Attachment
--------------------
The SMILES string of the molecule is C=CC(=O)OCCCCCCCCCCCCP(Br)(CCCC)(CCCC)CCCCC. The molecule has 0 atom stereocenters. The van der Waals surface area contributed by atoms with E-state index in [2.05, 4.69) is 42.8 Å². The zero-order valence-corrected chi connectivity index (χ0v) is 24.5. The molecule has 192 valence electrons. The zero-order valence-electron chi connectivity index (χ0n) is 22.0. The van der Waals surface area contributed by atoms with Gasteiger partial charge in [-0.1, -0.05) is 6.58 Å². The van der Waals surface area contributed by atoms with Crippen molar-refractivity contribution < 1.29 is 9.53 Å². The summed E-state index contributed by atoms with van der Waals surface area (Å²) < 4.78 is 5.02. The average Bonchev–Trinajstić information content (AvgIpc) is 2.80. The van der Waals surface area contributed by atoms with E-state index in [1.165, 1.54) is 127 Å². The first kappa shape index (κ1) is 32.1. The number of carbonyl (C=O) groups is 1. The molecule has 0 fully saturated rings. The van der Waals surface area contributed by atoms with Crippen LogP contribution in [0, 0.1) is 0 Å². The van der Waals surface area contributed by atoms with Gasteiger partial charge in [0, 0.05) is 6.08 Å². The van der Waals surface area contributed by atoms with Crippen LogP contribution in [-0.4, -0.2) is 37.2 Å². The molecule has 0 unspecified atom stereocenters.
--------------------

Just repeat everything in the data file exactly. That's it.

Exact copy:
The SMILES string of the molecule is C=CC(=O)OCCCCCCCCCCCCP(Br)(CCCC)(CCCC)CCCCC. The molecule has 0 atom stereocenters. The van der Waals surface area contributed by atoms with E-state index in [2.05, 4.69) is 42.8 Å². The zero-order valence-corrected chi connectivity index (χ0v) is 24.5. The molecule has 192 valence electrons. The zero-order valence-electron chi connectivity index (χ0n) is 22.0. The van der Waals surface area contributed by atoms with Gasteiger partial charge in [-0.1, -0.05) is 6.58 Å². The van der Waals surface area contributed by atoms with Crippen molar-refractivity contribution < 1.29 is 9.53 Å². The summed E-state index contributed by atoms with van der Waals surface area (Å²) < 4.78 is 5.02. The average Bonchev–Trinajstić information content (AvgIpc) is 2.80. The van der Waals surface area contributed by atoms with E-state index in [1.165, 1.54) is 127 Å². The first kappa shape index (κ1) is 32.1. The number of carbonyl (C=O) groups is 1. The molecule has 0 fully saturated rings. The van der Waals surface area contributed by atoms with Crippen LogP contribution in [0, 0.1) is 0 Å². The van der Waals surface area contributed by atoms with Gasteiger partial charge in [0, 0.05) is 6.08 Å². The van der Waals surface area contributed by atoms with Crippen LogP contribution in [-0.4, -0.2) is 37.2 Å². The molecule has 0 unspecified atom stereocenters.